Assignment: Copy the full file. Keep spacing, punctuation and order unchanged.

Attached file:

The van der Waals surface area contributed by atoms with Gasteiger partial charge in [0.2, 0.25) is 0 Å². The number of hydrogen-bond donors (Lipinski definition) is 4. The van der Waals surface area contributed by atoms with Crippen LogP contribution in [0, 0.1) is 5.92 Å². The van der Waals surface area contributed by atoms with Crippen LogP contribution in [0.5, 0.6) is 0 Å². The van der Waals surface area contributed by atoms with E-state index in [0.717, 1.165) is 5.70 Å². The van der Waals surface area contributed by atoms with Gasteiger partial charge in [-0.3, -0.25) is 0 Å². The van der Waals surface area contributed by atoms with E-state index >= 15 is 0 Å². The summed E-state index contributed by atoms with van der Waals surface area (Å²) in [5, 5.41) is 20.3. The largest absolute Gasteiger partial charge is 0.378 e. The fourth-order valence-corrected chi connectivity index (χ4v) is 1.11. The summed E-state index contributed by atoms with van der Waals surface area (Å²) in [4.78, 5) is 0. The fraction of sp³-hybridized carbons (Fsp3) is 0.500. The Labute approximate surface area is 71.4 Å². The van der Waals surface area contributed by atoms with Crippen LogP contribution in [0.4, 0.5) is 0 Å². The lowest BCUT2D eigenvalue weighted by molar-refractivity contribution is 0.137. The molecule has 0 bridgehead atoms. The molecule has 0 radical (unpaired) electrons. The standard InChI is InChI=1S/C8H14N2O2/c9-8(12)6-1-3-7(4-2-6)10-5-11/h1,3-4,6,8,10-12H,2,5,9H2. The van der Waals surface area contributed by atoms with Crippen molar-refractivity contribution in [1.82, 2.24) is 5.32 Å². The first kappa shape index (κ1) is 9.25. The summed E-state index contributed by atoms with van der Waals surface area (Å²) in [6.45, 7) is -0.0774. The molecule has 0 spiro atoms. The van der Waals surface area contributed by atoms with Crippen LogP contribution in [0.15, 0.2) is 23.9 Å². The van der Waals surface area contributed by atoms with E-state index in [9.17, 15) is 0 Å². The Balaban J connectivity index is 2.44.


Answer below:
The van der Waals surface area contributed by atoms with Gasteiger partial charge in [0.2, 0.25) is 0 Å². The number of hydrogen-bond donors (Lipinski definition) is 4. The van der Waals surface area contributed by atoms with Crippen LogP contribution in [0, 0.1) is 5.92 Å². The van der Waals surface area contributed by atoms with Crippen LogP contribution in [0.5, 0.6) is 0 Å². The van der Waals surface area contributed by atoms with E-state index in [0.717, 1.165) is 5.70 Å². The van der Waals surface area contributed by atoms with Gasteiger partial charge in [-0.3, -0.25) is 0 Å². The van der Waals surface area contributed by atoms with E-state index >= 15 is 0 Å². The summed E-state index contributed by atoms with van der Waals surface area (Å²) in [5, 5.41) is 20.3. The largest absolute Gasteiger partial charge is 0.378 e. The fourth-order valence-corrected chi connectivity index (χ4v) is 1.11. The summed E-state index contributed by atoms with van der Waals surface area (Å²) in [4.78, 5) is 0. The fraction of sp³-hybridized carbons (Fsp3) is 0.500. The Labute approximate surface area is 71.4 Å². The van der Waals surface area contributed by atoms with Crippen LogP contribution in [0.4, 0.5) is 0 Å². The lowest BCUT2D eigenvalue weighted by molar-refractivity contribution is 0.137. The molecule has 0 bridgehead atoms. The molecule has 0 radical (unpaired) electrons. The standard InChI is InChI=1S/C8H14N2O2/c9-8(12)6-1-3-7(4-2-6)10-5-11/h1,3-4,6,8,10-12H,2,5,9H2. The van der Waals surface area contributed by atoms with Crippen molar-refractivity contribution in [1.82, 2.24) is 5.32 Å². The first kappa shape index (κ1) is 9.25. The summed E-state index contributed by atoms with van der Waals surface area (Å²) in [6.45, 7) is -0.0774. The molecule has 0 spiro atoms. The van der Waals surface area contributed by atoms with Crippen LogP contribution in [0.15, 0.2) is 23.9 Å². The van der Waals surface area contributed by atoms with E-state index in [9.17, 15) is 0 Å². The Balaban J connectivity index is 2.44.